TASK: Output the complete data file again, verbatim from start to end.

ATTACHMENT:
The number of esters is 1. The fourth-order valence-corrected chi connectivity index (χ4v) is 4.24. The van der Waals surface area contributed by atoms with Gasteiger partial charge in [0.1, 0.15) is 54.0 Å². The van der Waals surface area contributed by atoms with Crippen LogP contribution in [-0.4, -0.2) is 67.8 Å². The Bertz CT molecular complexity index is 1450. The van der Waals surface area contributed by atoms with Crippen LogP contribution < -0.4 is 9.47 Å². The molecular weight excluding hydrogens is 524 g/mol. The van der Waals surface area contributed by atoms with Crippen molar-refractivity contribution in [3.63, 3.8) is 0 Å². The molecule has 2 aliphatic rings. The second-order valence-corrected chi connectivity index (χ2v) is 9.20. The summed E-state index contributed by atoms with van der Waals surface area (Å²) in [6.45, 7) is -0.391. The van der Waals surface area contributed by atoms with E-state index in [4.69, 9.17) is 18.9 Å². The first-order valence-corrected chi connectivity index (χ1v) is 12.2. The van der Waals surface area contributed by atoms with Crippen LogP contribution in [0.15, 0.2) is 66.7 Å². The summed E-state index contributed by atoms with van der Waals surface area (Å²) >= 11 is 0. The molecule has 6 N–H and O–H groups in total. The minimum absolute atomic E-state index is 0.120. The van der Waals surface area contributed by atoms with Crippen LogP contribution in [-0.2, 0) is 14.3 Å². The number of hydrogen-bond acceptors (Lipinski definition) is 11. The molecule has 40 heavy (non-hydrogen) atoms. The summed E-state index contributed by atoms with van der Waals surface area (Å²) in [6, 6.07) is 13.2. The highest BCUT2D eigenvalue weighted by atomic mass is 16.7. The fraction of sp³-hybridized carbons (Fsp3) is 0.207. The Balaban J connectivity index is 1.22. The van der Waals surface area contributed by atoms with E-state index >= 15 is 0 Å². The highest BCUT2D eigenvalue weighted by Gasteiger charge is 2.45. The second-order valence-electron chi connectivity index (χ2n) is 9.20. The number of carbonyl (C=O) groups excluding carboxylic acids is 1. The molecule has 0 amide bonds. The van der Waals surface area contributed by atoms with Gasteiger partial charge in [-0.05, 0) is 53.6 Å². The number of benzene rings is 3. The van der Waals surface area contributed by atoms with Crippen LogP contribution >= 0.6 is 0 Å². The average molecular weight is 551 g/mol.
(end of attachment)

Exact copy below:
The number of esters is 1. The fourth-order valence-corrected chi connectivity index (χ4v) is 4.24. The van der Waals surface area contributed by atoms with Gasteiger partial charge in [0.1, 0.15) is 54.0 Å². The van der Waals surface area contributed by atoms with Crippen LogP contribution in [-0.4, -0.2) is 67.8 Å². The Bertz CT molecular complexity index is 1450. The van der Waals surface area contributed by atoms with Crippen LogP contribution < -0.4 is 9.47 Å². The molecular weight excluding hydrogens is 524 g/mol. The van der Waals surface area contributed by atoms with Crippen molar-refractivity contribution in [3.63, 3.8) is 0 Å². The molecule has 2 aliphatic rings. The second-order valence-corrected chi connectivity index (χ2v) is 9.20. The summed E-state index contributed by atoms with van der Waals surface area (Å²) in [6.45, 7) is -0.391. The van der Waals surface area contributed by atoms with E-state index in [4.69, 9.17) is 18.9 Å². The first-order valence-corrected chi connectivity index (χ1v) is 12.2. The van der Waals surface area contributed by atoms with Crippen LogP contribution in [0.15, 0.2) is 66.7 Å². The summed E-state index contributed by atoms with van der Waals surface area (Å²) >= 11 is 0. The molecule has 6 N–H and O–H groups in total. The minimum absolute atomic E-state index is 0.120. The van der Waals surface area contributed by atoms with Crippen LogP contribution in [-0.2, 0) is 14.3 Å². The number of hydrogen-bond acceptors (Lipinski definition) is 11. The molecule has 40 heavy (non-hydrogen) atoms. The summed E-state index contributed by atoms with van der Waals surface area (Å²) in [6, 6.07) is 13.2. The highest BCUT2D eigenvalue weighted by atomic mass is 16.7. The fraction of sp³-hybridized carbons (Fsp3) is 0.207. The Balaban J connectivity index is 1.22. The van der Waals surface area contributed by atoms with E-state index >= 15 is 0 Å². The highest BCUT2D eigenvalue weighted by Gasteiger charge is 2.45. The second-order valence-electron chi connectivity index (χ2n) is 9.20. The number of carbonyl (C=O) groups excluding carboxylic acids is 1. The molecule has 0 amide bonds. The van der Waals surface area contributed by atoms with Gasteiger partial charge in [-0.05, 0) is 53.6 Å². The number of benzene rings is 3. The van der Waals surface area contributed by atoms with Crippen LogP contribution >= 0.6 is 0 Å². The average molecular weight is 551 g/mol.